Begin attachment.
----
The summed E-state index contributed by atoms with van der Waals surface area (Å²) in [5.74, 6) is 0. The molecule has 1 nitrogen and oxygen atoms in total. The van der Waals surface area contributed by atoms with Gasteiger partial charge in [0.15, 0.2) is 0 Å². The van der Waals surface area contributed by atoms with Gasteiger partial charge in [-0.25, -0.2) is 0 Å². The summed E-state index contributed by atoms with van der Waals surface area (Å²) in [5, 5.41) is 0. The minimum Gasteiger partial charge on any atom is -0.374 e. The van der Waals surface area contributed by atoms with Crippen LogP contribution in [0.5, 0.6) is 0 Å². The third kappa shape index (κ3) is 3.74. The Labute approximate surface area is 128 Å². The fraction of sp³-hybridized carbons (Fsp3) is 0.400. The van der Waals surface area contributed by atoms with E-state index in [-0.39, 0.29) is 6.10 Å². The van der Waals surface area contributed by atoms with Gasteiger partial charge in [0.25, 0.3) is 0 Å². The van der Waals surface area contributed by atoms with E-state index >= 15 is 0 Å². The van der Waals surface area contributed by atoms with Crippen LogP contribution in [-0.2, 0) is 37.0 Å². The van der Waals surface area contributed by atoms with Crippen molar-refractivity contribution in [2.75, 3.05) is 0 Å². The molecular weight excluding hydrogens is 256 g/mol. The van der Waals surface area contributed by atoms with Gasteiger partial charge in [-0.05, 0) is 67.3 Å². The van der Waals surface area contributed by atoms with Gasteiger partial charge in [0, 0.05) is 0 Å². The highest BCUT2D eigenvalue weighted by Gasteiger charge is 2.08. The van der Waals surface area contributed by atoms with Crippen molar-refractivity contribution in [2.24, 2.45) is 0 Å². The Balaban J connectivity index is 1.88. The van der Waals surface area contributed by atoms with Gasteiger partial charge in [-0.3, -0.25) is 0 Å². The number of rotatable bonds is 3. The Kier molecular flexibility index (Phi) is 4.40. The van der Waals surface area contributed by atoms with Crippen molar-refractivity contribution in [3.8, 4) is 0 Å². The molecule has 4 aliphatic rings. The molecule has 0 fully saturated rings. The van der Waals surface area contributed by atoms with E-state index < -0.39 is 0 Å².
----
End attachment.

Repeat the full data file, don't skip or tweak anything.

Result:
The summed E-state index contributed by atoms with van der Waals surface area (Å²) in [5.74, 6) is 0. The molecule has 1 nitrogen and oxygen atoms in total. The van der Waals surface area contributed by atoms with Gasteiger partial charge in [0.15, 0.2) is 0 Å². The van der Waals surface area contributed by atoms with Gasteiger partial charge in [-0.25, -0.2) is 0 Å². The summed E-state index contributed by atoms with van der Waals surface area (Å²) in [5, 5.41) is 0. The minimum Gasteiger partial charge on any atom is -0.374 e. The van der Waals surface area contributed by atoms with Crippen LogP contribution in [0.5, 0.6) is 0 Å². The third kappa shape index (κ3) is 3.74. The Labute approximate surface area is 128 Å². The fraction of sp³-hybridized carbons (Fsp3) is 0.400. The van der Waals surface area contributed by atoms with E-state index in [-0.39, 0.29) is 6.10 Å². The van der Waals surface area contributed by atoms with Gasteiger partial charge in [0.25, 0.3) is 0 Å². The van der Waals surface area contributed by atoms with E-state index >= 15 is 0 Å². The van der Waals surface area contributed by atoms with Crippen LogP contribution in [-0.2, 0) is 37.0 Å². The van der Waals surface area contributed by atoms with Crippen molar-refractivity contribution in [2.75, 3.05) is 0 Å². The molecular weight excluding hydrogens is 256 g/mol. The van der Waals surface area contributed by atoms with Gasteiger partial charge in [-0.05, 0) is 67.3 Å². The van der Waals surface area contributed by atoms with Gasteiger partial charge in [0, 0.05) is 0 Å². The highest BCUT2D eigenvalue weighted by Gasteiger charge is 2.08. The van der Waals surface area contributed by atoms with Crippen molar-refractivity contribution in [2.24, 2.45) is 0 Å². The Balaban J connectivity index is 1.88. The van der Waals surface area contributed by atoms with Gasteiger partial charge in [-0.3, -0.25) is 0 Å². The number of rotatable bonds is 3. The Kier molecular flexibility index (Phi) is 4.40. The van der Waals surface area contributed by atoms with Crippen molar-refractivity contribution in [3.8, 4) is 0 Å². The molecule has 4 aliphatic rings. The molecule has 0 fully saturated rings. The van der Waals surface area contributed by atoms with E-state index < -0.39 is 0 Å².